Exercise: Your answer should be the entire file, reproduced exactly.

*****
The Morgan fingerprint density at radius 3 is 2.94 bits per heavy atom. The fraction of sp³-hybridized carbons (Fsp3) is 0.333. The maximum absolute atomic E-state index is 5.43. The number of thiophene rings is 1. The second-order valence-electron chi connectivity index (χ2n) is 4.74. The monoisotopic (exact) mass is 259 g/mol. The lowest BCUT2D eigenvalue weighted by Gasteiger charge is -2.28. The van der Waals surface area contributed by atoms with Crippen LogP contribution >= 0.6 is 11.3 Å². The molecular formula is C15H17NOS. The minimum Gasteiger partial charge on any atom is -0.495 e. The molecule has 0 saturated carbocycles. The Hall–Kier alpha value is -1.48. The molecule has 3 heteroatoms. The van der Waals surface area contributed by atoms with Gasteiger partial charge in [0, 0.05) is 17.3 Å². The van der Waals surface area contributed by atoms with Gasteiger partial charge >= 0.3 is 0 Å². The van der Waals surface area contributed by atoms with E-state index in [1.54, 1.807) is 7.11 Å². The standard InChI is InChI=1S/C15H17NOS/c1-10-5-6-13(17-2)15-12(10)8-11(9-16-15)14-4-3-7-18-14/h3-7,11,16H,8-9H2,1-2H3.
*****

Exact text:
The Morgan fingerprint density at radius 3 is 2.94 bits per heavy atom. The fraction of sp³-hybridized carbons (Fsp3) is 0.333. The maximum absolute atomic E-state index is 5.43. The number of thiophene rings is 1. The second-order valence-electron chi connectivity index (χ2n) is 4.74. The monoisotopic (exact) mass is 259 g/mol. The lowest BCUT2D eigenvalue weighted by Gasteiger charge is -2.28. The van der Waals surface area contributed by atoms with Crippen LogP contribution >= 0.6 is 11.3 Å². The molecular formula is C15H17NOS. The minimum Gasteiger partial charge on any atom is -0.495 e. The molecule has 0 saturated carbocycles. The Hall–Kier alpha value is -1.48. The molecule has 3 heteroatoms. The van der Waals surface area contributed by atoms with Gasteiger partial charge in [0, 0.05) is 17.3 Å². The van der Waals surface area contributed by atoms with Gasteiger partial charge >= 0.3 is 0 Å². The van der Waals surface area contributed by atoms with E-state index in [1.54, 1.807) is 7.11 Å². The standard InChI is InChI=1S/C15H17NOS/c1-10-5-6-13(17-2)15-12(10)8-11(9-16-15)14-4-3-7-18-14/h3-7,11,16H,8-9H2,1-2H3.